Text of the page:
Sometimes you will be lucky enough to find or catch meat in the wild. Whenever you can, cook your catch; raw meat is harder to digest and could zap energy from the body. In Iceland, for example, Bear tied his shoelace through bits of meat and dunked them into boiling geothermal pools to cook them. Search for unusual but nutritious sources — such as sheep eyeballs, which are high in protein and rich in vitamins A and D. While eyeballs are OK to eat raw, it’s a good idea to heat them as well (boiling water is best) to clean away any bacteria. (From the Iceland episode)

  • How to travel through alligator-infested swamps:

    In the swamps, always brandish a stick. While not much of a weapon, it will give you several extra feet of reach to ward off angry alligators. Get yourself high up a tree if possible, to scout out the area. Watch for bubbles in the water; while they might just be the gases of the swamp, they also might mean that an alligator lurks underneath. At night, you want to slumber above and away from the water, as alligators are more active after dark. Set up camp in the trees; pop ash trees have bendable limbs that can be manipulated into a bed platform, and they also have vines that can be used as natural cordage to tie it together. Make sure the wood is thick enough to take your weight and tie it all together with a simple overhand knot. Ideally, pick straight timbers and remove the off shoots, which will dig in and make sleeping even harder. Don’t make the mistake of using materials such as Spanish moss to pad your bed. While it might look nice and soft, the moss is filled with tiny insects that will bite you while you sleep and make you itch for days. (From the Everglades episode)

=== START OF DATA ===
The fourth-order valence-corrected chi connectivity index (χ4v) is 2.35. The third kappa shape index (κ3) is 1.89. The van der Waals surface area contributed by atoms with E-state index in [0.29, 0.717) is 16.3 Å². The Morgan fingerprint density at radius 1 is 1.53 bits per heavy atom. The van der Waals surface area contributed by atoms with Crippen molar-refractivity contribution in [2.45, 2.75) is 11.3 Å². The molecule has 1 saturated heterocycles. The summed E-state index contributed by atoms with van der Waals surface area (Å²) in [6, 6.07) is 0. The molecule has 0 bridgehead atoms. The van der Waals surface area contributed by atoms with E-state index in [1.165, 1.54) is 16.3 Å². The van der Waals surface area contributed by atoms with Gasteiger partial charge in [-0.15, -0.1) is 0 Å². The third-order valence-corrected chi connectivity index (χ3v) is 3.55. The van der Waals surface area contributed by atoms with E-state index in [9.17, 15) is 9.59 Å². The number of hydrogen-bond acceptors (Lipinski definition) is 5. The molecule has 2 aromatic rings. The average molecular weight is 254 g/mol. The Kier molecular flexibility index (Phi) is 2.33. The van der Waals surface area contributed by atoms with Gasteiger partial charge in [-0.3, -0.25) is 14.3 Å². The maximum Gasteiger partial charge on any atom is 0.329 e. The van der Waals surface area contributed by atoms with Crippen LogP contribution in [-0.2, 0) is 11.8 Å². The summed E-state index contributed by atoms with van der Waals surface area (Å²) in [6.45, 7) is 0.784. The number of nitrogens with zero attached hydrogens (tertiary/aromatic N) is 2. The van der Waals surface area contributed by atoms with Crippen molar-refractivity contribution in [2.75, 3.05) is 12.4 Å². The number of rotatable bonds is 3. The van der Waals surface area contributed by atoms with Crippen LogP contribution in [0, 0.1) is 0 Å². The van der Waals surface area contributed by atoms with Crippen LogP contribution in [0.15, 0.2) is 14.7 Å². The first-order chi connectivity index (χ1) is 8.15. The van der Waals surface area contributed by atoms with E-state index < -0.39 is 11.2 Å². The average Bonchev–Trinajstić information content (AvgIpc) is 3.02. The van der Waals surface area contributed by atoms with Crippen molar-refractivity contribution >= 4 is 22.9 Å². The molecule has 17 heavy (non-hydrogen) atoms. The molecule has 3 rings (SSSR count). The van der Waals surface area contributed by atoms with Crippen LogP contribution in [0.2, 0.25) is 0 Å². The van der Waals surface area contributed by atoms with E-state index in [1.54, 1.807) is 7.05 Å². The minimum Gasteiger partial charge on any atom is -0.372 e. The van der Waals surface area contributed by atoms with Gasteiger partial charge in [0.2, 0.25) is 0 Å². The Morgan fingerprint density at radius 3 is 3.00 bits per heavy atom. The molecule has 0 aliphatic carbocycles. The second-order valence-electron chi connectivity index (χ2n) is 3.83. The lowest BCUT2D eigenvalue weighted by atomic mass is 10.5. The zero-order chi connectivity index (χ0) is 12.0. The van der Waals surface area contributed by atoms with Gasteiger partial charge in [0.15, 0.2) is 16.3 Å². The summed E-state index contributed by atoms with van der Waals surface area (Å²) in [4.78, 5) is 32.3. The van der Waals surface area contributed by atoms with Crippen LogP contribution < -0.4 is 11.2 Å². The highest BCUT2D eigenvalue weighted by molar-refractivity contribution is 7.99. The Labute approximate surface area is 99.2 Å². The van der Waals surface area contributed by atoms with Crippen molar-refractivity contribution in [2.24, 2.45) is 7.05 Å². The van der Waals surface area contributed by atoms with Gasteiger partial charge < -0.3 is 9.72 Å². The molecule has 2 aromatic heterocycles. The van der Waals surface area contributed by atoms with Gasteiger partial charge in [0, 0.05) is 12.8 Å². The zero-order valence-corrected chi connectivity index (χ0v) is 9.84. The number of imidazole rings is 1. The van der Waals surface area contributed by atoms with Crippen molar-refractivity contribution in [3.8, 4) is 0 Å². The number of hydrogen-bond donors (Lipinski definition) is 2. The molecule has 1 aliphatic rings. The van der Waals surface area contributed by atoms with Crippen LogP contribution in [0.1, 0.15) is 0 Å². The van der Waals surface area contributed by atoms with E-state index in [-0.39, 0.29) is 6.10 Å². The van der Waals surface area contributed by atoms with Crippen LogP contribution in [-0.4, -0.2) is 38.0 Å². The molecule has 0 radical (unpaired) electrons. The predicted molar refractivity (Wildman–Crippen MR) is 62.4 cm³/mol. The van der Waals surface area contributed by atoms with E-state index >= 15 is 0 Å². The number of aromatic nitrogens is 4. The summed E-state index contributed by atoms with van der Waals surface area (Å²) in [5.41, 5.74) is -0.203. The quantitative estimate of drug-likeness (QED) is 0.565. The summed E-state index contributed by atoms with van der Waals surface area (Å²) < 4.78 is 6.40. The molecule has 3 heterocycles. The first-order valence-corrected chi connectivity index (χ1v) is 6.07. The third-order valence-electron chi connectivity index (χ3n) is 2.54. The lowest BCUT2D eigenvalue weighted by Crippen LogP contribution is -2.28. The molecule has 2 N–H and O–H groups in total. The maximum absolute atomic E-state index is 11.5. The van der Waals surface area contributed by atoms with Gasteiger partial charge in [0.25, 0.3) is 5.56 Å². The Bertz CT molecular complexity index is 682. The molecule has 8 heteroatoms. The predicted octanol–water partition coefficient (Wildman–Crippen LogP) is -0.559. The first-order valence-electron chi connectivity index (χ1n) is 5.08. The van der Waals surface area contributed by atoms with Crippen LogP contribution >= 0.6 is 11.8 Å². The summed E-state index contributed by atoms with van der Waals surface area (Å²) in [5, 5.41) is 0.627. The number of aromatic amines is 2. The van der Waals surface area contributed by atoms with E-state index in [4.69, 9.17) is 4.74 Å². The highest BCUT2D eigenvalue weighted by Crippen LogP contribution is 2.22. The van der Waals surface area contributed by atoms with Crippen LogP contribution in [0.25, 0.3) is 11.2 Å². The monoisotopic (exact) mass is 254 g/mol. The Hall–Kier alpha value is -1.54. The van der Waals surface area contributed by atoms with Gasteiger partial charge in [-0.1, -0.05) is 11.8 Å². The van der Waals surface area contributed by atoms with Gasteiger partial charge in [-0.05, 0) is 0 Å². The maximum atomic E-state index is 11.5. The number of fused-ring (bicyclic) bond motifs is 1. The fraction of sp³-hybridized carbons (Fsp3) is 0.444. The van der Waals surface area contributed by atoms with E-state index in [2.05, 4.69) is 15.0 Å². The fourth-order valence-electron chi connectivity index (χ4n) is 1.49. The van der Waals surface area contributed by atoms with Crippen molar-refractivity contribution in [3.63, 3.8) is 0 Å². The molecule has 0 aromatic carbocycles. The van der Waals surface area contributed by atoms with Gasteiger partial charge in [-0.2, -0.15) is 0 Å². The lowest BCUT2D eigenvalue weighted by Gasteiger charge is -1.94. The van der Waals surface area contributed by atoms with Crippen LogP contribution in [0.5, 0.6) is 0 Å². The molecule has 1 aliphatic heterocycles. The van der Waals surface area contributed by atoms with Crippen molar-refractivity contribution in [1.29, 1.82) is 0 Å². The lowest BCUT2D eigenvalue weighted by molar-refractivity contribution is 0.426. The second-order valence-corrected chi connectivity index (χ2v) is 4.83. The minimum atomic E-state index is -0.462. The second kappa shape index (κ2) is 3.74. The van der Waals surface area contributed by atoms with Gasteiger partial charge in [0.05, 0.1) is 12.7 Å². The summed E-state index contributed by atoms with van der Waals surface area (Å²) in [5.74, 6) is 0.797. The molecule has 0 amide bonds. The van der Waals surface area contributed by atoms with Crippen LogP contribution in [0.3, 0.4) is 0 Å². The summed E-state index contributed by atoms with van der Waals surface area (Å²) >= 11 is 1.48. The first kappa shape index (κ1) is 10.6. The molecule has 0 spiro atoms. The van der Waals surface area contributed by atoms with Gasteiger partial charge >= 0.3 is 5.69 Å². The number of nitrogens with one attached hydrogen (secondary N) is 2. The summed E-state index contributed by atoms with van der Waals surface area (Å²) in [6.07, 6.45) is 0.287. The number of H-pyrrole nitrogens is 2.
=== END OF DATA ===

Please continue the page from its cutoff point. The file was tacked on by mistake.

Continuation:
• How to recognize and get out of a flash flood:

    Even if it’s clear where you are, miles away rain could be pouring down. A wall of water full of boulders and trees can thunder downstream at 60 miles an hour, hitting with little warning. If you’re following a river or stream, check the bushes in the area — the ones that have been underwater will be bent over from the force of past floods and will give you an idea of how high the waters could possibly get. Keep your ears alert at all times, and if you hear a distant rumble (like a jet engine) or feel the earth start to tremble, head for high ground as soon as possible — up the side of a cliff, up a tree — wherever you can get highest in the shortest amount of time. (From the Mexico episode)

  • How to escape a mud bog:

    A mud bog is a place where the earth will literally suck you in, and the Everglades are filled with them. In the middle is a sink hole, formed when water running underground erodes limestone and creates a pocket that fills with mud and water. These holes have been known to swallow entire small off-road vehicles. But the reason they are so dangerous is that if you fall into one of them, the more you struggle, the more it sucks you in. The technique for getting out of a mud bog is to try to get a stick to put on the ground in front of you. Use the stick to create more surface area to withhold your weight. As calmly as possible, try to wriggle your chest onto it, crawling slowly and calmly until you get yourself out, an inch at a time. (From the Everglades episode)